Who has the disability?

Hidden disabilities.
Are they?
I mean, once we understand the disability, is it really hidden?
I could probably pick out a child on the spectrum because I know……I understand.
To the public yes it is hidden. Not the disability. The diagnosis. The understanding of the diagnosis.
Not so much hidden, but misunderstood.
My girl doesn’t scream “I have Autism”, at her school friends, but they know she is different.
I use the term friends loosely as her disability is hidden, the children don’t understand her. They don’t know. They don’t want to be her friend.
In that respect it is hidden.
Mid meltdown it is not a hidden disability, it is screaming (literally!) that there is a difference present as at age 11 tantrums are not the norm,
but it IS hidden to those who choose to believe it is my bad parenting, or my girl is a ‘spoilt brat’.
Is it hidden?
When my girl is in her wheelchair people treat her as disabled, when she is walking sensibly then it is hidden. She becomes ‘normal’.
Are her physical disabilities a hidden disability?
Sometimes they are, on a good day you wouldn’t realise.
Neurological, physical……..hidden disabilities.
Can any disability be a hidden disability?
Can disability be ignored, become normal……..become a part of ‘normal’?
Are they called ‘hidden disabilities’ because people refuse to believe they are there, or because people can’t see a difference?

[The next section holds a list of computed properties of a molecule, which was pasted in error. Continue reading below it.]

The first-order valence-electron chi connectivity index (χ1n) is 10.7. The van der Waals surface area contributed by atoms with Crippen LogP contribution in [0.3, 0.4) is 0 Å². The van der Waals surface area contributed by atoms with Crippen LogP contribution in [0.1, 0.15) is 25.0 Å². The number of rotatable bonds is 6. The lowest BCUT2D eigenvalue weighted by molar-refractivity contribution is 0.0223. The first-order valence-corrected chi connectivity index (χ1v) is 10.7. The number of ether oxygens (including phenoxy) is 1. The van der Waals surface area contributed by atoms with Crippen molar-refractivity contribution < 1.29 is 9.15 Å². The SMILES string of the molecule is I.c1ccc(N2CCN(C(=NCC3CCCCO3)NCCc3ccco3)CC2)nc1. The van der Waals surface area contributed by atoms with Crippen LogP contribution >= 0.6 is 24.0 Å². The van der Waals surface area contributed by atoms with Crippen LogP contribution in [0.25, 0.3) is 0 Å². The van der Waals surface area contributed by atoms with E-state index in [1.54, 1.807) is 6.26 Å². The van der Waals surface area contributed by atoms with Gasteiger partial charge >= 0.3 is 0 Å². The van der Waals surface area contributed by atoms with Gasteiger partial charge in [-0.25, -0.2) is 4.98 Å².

In a world where no two people are the same, how can a difference mean you have a disability?
A complicated thought. A complex process.


2 thoughts on “Who has the disability?

  1. Thank you for these thoughts! I stumbled on your blog while looking for other Aspie bloggers. I am a woman diagnosed with Asperger’s when I was 28. I’ve recently started my own blog all about women on the spectrum. I look forward to following your future posts. =)


  2. The ‘hidden disability’ aspect remains because too many NTs still want it to. I recently had a very positive meeting with some people from Tapping House Hospice, who are looking into addressing my care needs (I have been having a very difficult time over the last few motnhs due to cancer) and what stood out as compared to others I have talked to about these issues is that there were obviously considering me as a human being, not just (though this too is important) as an autistic person. More detail here: https://aspi.blog/2019/01/03/a-busy-day/


Leave a Reply

Fill in your details below or click an icon to log in:

WordPress.com Logo

You are commenting using your WordPress.com account. Log Out /  Change )

Google photo

You are commenting using your Google account. Log Out /  Change )

Twitter picture

You are commenting using your Twitter account. Log Out /  Change )

Facebook photo

You are commenting using your Facebook account. Log Out /  Change )

Connecting to %s